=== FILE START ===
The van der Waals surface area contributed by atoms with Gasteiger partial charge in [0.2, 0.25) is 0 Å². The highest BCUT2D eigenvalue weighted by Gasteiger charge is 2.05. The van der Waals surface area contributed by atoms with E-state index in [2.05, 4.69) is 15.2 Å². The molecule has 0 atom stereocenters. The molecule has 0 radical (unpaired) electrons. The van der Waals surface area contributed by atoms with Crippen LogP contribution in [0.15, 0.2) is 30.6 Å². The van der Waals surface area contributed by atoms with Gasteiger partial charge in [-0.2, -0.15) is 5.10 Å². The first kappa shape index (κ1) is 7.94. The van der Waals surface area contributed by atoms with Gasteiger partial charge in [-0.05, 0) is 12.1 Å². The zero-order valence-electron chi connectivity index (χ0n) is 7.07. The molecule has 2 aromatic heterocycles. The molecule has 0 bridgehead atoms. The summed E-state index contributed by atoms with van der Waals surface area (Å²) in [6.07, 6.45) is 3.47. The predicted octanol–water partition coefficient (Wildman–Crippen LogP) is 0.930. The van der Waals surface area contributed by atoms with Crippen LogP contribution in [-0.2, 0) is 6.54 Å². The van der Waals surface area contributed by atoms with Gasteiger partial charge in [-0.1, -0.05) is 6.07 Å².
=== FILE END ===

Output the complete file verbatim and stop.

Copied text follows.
The van der Waals surface area contributed by atoms with Gasteiger partial charge in [0.2, 0.25) is 0 Å². The highest BCUT2D eigenvalue weighted by Gasteiger charge is 2.05. The van der Waals surface area contributed by atoms with E-state index in [2.05, 4.69) is 15.2 Å². The molecule has 0 atom stereocenters. The molecule has 0 radical (unpaired) electrons. The van der Waals surface area contributed by atoms with Crippen LogP contribution in [0.15, 0.2) is 30.6 Å². The van der Waals surface area contributed by atoms with Gasteiger partial charge in [-0.2, -0.15) is 5.10 Å². The first kappa shape index (κ1) is 7.94. The van der Waals surface area contributed by atoms with Gasteiger partial charge in [-0.05, 0) is 12.1 Å². The zero-order valence-electron chi connectivity index (χ0n) is 7.07. The molecule has 2 aromatic heterocycles. The molecule has 0 bridgehead atoms. The summed E-state index contributed by atoms with van der Waals surface area (Å²) in [6.07, 6.45) is 3.47. The predicted octanol–water partition coefficient (Wildman–Crippen LogP) is 0.930. The van der Waals surface area contributed by atoms with Crippen LogP contribution in [-0.2, 0) is 6.54 Å². The van der Waals surface area contributed by atoms with Gasteiger partial charge in [-0.1, -0.05) is 6.07 Å².